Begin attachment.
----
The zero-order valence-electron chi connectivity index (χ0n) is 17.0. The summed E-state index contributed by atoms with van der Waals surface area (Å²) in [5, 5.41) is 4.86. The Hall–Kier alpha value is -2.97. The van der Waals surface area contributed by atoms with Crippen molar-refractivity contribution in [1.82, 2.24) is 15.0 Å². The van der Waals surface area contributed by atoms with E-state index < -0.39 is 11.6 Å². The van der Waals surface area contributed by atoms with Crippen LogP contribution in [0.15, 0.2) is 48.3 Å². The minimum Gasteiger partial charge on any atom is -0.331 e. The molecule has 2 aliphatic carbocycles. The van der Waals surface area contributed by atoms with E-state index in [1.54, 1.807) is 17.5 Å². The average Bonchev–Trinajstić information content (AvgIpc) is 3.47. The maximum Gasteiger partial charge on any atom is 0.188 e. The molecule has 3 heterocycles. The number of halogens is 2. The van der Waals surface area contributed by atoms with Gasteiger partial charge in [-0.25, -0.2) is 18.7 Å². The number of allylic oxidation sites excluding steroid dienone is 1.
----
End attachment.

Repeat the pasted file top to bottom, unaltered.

The zero-order valence-electron chi connectivity index (χ0n) is 17.0. The summed E-state index contributed by atoms with van der Waals surface area (Å²) in [5, 5.41) is 4.86. The Hall–Kier alpha value is -2.97. The van der Waals surface area contributed by atoms with Crippen molar-refractivity contribution in [1.82, 2.24) is 15.0 Å². The van der Waals surface area contributed by atoms with E-state index < -0.39 is 11.6 Å². The van der Waals surface area contributed by atoms with Crippen LogP contribution in [0.15, 0.2) is 48.3 Å². The minimum Gasteiger partial charge on any atom is -0.331 e. The molecule has 2 aliphatic carbocycles. The van der Waals surface area contributed by atoms with E-state index in [1.54, 1.807) is 17.5 Å². The average Bonchev–Trinajstić information content (AvgIpc) is 3.47. The maximum Gasteiger partial charge on any atom is 0.188 e. The molecule has 3 heterocycles. The number of halogens is 2. The van der Waals surface area contributed by atoms with Gasteiger partial charge in [-0.25, -0.2) is 18.7 Å². The number of allylic oxidation sites excluding steroid dienone is 1.